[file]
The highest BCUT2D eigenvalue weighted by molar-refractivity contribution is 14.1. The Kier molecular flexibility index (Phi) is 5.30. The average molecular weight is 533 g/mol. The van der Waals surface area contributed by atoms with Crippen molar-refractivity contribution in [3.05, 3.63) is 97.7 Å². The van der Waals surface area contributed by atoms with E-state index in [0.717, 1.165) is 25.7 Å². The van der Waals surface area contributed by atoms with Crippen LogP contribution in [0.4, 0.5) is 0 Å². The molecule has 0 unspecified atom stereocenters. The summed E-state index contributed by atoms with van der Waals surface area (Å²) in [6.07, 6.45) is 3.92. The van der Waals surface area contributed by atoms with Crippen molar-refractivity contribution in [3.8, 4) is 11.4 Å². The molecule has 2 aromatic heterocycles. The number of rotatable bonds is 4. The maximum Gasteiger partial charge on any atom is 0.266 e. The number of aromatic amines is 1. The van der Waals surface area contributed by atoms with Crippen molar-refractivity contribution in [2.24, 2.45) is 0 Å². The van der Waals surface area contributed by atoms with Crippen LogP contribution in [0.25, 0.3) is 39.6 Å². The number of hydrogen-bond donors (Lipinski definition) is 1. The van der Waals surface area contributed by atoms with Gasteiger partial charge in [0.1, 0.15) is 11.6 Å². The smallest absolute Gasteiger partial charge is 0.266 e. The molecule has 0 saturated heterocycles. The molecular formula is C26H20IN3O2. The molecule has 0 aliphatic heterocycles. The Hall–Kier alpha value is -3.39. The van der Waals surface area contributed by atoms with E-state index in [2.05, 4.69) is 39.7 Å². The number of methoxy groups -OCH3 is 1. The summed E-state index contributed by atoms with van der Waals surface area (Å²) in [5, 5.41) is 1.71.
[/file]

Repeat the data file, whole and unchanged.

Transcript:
The highest BCUT2D eigenvalue weighted by molar-refractivity contribution is 14.1. The Kier molecular flexibility index (Phi) is 5.30. The average molecular weight is 533 g/mol. The van der Waals surface area contributed by atoms with Crippen molar-refractivity contribution in [3.05, 3.63) is 97.7 Å². The van der Waals surface area contributed by atoms with E-state index in [0.717, 1.165) is 25.7 Å². The van der Waals surface area contributed by atoms with Crippen LogP contribution in [0.4, 0.5) is 0 Å². The molecule has 0 unspecified atom stereocenters. The summed E-state index contributed by atoms with van der Waals surface area (Å²) in [6.07, 6.45) is 3.92. The van der Waals surface area contributed by atoms with Crippen molar-refractivity contribution in [3.8, 4) is 11.4 Å². The molecule has 2 aromatic heterocycles. The number of rotatable bonds is 4. The maximum Gasteiger partial charge on any atom is 0.266 e. The number of aromatic amines is 1. The van der Waals surface area contributed by atoms with Crippen molar-refractivity contribution in [2.24, 2.45) is 0 Å². The van der Waals surface area contributed by atoms with Crippen LogP contribution in [0.25, 0.3) is 39.6 Å². The number of hydrogen-bond donors (Lipinski definition) is 1. The van der Waals surface area contributed by atoms with Gasteiger partial charge in [0.1, 0.15) is 11.6 Å². The smallest absolute Gasteiger partial charge is 0.266 e. The molecule has 0 saturated heterocycles. The molecular formula is C26H20IN3O2. The molecule has 0 aliphatic heterocycles. The Hall–Kier alpha value is -3.39. The van der Waals surface area contributed by atoms with E-state index in [2.05, 4.69) is 39.7 Å². The number of methoxy groups -OCH3 is 1. The summed E-state index contributed by atoms with van der Waals surface area (Å²) in [5, 5.41) is 1.71.